MicroRNAs (miRNAs), which are small non-coding RNA molecules that post-transcriptionally regulate the expression of target genes, control the vast majority of cellular events, including proliferation, differentiation, survival, senescence, autophagy, metabolism and genome stability. Even slight alterations in miRNA expression levels may induce the development of pathological states, including cancer. Several studies have already demonstrated the importance of miRNAs in the regulation of melanocytes. Upregulation of oncogenic miRNAs (oncomiRs), mainly by amplification and translocation of miRNA genes, and downregulation of oncosuppressor miRNAs (anti-oncomiRs) by deletion and other mutations, promoter methylation and abnormal processing contributes to melanoma initiation and progression. At each phase of melanoma progression, tumor cells exhibit distinct profiles of miRNA expression, as compared with normal melanocytes. Moreover, as miRNAs are stable molecules that can be identified in bodily fluids, such as blood and saliva, they can serve as potent non-invasive prognostic markers of disease progression and response to therapy. This review summarizes recent findings regarding miRNA-mediated control of melanocytes and melanoma development, and presents miRNAs as prognostic markers for this disease.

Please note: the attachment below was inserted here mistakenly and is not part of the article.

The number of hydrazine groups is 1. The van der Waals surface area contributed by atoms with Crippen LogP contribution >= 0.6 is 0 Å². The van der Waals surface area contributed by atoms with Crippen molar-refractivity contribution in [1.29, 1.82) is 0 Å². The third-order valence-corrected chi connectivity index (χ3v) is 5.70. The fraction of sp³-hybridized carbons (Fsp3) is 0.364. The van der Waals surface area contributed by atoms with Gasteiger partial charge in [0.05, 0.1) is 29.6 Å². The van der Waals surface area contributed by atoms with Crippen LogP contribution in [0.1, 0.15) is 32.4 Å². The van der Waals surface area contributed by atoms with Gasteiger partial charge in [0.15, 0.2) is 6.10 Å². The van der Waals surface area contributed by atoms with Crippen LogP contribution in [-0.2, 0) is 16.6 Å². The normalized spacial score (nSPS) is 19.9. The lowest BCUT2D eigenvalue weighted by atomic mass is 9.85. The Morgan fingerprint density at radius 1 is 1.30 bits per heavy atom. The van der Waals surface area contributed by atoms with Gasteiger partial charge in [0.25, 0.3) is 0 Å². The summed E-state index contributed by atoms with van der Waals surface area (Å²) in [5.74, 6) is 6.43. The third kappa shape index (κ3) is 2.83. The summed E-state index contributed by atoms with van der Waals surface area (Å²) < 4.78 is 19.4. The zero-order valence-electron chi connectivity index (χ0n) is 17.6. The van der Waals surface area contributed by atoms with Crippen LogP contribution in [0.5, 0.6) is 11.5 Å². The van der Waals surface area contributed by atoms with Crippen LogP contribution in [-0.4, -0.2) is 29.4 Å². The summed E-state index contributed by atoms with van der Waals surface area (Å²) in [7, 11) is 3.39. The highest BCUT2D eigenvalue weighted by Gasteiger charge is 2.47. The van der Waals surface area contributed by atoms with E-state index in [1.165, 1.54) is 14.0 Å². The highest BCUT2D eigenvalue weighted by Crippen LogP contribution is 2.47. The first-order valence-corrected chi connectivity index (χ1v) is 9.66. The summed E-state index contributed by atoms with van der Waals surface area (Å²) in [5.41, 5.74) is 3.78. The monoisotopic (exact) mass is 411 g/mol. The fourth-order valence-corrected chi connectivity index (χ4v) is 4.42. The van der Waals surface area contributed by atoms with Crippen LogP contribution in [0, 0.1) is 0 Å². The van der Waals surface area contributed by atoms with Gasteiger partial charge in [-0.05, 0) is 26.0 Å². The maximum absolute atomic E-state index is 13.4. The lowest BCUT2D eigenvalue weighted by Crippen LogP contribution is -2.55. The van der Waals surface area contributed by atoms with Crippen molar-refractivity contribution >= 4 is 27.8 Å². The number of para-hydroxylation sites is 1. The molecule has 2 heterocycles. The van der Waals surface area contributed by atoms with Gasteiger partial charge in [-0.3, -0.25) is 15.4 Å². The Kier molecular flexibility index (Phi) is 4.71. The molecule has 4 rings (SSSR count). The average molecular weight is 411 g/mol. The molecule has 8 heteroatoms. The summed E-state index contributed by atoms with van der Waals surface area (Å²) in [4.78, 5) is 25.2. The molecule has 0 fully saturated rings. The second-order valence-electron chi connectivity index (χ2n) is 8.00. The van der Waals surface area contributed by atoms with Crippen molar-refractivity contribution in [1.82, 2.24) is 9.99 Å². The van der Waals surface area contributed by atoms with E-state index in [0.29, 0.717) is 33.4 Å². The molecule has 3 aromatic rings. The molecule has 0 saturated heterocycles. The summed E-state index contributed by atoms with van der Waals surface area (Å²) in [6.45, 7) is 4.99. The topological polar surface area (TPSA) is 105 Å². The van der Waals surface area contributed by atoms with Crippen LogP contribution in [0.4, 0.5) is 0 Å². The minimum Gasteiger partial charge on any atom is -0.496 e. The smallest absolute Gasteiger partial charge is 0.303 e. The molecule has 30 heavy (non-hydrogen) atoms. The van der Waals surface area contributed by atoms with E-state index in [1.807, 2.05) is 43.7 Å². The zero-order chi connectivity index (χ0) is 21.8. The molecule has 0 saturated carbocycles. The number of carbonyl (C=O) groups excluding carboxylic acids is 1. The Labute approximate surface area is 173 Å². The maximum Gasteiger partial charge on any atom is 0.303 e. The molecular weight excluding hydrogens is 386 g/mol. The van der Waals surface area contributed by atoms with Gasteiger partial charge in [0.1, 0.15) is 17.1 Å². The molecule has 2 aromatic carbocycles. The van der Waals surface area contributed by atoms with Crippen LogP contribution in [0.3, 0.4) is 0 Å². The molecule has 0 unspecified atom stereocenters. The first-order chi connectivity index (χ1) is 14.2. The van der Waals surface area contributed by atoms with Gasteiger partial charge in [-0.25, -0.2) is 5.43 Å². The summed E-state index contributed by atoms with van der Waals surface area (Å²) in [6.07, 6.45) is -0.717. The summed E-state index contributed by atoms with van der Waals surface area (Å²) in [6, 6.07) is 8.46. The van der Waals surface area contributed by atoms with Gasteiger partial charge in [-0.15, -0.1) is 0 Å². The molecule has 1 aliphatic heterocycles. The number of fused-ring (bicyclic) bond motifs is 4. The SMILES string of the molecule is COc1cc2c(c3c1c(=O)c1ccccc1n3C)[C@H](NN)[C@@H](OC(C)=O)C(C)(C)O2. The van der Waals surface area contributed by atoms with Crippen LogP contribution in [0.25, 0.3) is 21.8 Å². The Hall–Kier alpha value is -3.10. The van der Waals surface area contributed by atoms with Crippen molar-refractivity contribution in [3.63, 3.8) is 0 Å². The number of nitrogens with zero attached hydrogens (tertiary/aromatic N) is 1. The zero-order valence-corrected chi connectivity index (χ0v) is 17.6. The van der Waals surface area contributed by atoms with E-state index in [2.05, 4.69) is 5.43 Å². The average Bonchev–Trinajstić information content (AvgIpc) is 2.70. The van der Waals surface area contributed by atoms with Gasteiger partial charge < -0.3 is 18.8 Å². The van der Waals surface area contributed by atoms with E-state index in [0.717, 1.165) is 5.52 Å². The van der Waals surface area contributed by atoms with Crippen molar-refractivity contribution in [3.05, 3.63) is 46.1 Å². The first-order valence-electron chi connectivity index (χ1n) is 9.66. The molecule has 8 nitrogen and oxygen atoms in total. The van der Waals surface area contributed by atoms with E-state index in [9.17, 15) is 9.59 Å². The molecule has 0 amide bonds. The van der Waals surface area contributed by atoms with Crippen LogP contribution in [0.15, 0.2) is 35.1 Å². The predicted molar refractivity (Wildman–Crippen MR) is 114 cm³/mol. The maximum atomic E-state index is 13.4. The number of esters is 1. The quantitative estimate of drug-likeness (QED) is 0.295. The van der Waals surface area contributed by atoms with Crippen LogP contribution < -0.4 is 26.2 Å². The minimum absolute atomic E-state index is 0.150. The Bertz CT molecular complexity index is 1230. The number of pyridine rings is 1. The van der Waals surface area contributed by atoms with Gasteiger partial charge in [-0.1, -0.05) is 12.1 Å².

Keywords: Melanocyte, melanogenesis, melanoma, oncomiR, anti-oncomiR, prognostic marker.